In addition, the economic impact of Covid-19 has compounded existing financial challenges for media outlets, often frustrating their efforts to raise sufficient funds, and thereby their capacity to generate media content.

The AJSC said media and civil society groups remain concerned that the delegation representing the Afghan Republic in negotiations with the Taliban in Doha, Qatar lacks a coherent strategy to preserve key constitutional rights including freedom of speech and a free and independent media.

“The Taliban’s ideological opposition to these values enhances concerns about the future of such freedoms. Further, the government’s efforts in early 2020 to draft a new Media Law, which could extensively limit press freedom if enacted, and the lack of meaningful commitment to investigate the cases of murdered journalists have fueled these concerns,” the statement read.

The report states that in 2020, AJSC recorded threats and violence against 132 journalists and media workers, which includes killing of journalists, injuring them, physical assault, kidnapping, various forms of threats, theft, verbal, legal and administrative abuse.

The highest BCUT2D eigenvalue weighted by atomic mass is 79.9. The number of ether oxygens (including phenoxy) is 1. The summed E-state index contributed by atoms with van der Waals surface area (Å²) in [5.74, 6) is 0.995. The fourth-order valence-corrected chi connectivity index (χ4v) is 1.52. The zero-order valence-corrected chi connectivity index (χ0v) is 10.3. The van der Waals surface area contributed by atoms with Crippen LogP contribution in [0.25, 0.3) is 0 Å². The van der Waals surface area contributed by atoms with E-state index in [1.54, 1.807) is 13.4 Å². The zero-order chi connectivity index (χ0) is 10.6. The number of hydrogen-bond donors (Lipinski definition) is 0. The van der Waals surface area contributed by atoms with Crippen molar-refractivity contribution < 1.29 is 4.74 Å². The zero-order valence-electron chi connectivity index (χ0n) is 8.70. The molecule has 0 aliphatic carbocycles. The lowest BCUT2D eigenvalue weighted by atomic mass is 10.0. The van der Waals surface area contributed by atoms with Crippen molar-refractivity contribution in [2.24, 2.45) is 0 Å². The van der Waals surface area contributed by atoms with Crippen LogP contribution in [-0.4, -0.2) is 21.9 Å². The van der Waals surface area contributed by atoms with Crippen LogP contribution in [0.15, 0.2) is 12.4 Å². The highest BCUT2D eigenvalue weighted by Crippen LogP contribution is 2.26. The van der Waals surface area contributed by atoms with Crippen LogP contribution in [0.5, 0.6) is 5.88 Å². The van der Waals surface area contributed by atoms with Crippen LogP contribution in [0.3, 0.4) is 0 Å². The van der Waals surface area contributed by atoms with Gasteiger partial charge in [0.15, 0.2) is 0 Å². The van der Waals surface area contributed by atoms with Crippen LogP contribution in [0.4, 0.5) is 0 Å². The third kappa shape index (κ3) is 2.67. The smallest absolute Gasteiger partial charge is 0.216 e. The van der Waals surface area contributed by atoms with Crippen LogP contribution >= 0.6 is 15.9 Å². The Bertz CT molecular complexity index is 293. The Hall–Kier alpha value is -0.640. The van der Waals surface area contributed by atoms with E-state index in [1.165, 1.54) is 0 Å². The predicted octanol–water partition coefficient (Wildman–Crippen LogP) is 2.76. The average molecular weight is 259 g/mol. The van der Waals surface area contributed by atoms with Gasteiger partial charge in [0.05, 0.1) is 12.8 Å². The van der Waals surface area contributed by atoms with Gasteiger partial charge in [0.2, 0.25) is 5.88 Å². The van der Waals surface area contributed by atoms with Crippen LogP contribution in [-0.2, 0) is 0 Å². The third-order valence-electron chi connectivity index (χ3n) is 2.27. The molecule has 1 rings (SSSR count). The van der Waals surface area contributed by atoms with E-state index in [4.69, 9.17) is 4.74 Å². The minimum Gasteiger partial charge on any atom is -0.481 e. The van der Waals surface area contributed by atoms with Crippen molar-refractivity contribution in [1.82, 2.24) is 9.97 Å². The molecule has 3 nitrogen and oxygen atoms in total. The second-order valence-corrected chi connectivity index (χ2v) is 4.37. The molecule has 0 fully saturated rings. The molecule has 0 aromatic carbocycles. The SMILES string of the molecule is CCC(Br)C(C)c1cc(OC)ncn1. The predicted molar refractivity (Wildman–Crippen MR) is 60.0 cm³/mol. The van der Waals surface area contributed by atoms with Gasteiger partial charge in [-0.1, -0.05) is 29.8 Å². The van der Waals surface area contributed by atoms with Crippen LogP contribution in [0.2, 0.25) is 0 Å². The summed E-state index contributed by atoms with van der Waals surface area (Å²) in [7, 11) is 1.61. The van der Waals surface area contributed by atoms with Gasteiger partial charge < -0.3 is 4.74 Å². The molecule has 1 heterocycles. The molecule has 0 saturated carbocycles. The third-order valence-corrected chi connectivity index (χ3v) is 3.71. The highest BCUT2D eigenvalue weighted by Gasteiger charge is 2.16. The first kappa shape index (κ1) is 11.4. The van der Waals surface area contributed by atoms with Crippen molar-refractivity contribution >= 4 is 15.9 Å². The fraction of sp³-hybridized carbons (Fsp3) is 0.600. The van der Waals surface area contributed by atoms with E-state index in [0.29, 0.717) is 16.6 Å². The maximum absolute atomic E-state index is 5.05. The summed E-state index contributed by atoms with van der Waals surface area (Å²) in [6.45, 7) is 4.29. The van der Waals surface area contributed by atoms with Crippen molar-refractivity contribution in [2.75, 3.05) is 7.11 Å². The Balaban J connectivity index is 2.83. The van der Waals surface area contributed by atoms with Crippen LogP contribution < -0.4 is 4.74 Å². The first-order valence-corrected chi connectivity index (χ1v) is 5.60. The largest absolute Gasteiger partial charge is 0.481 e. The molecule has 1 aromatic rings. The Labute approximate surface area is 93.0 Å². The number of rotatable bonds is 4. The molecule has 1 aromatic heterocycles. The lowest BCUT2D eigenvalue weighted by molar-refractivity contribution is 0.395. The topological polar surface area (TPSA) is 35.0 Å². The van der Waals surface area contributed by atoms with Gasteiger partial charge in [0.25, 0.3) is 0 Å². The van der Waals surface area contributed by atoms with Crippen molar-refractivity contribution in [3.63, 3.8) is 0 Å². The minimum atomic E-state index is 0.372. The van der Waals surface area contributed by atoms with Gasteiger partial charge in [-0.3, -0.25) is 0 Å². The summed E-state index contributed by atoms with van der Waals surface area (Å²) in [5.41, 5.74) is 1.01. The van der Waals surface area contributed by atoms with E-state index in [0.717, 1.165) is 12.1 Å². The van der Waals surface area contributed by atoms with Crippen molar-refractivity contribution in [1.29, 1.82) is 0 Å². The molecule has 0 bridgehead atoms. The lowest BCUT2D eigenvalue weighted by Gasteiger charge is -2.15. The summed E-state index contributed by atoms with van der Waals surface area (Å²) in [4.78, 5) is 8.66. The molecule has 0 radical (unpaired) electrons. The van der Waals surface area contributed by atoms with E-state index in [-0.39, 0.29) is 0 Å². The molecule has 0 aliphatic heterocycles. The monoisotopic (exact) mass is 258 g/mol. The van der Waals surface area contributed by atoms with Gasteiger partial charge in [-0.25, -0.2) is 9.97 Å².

“2020 data shows 26 percent increase in violence and threats compared to 2019 in which AJSC recorded violence and threats against 105 journalists and media workers,” the statement read.

In addition to the seven journalists and media workers killed, 18 journalists and media workers were injured whilst reporting and on duty.

Another 10 journalists were physically assaulted, 47 threatened, 28 verbally abused and 13 journalists and media workers faced legal and administrative abuse by media managers.

Seven journalists were kidnapped and two experienced theft while gathering content from the field.

The AJSC said that based on data collected, Taliban and Daesh account for the majority of violence and threats against journalists. Government officials come second.

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IEA Council of Ministers meet to discuss numerous issues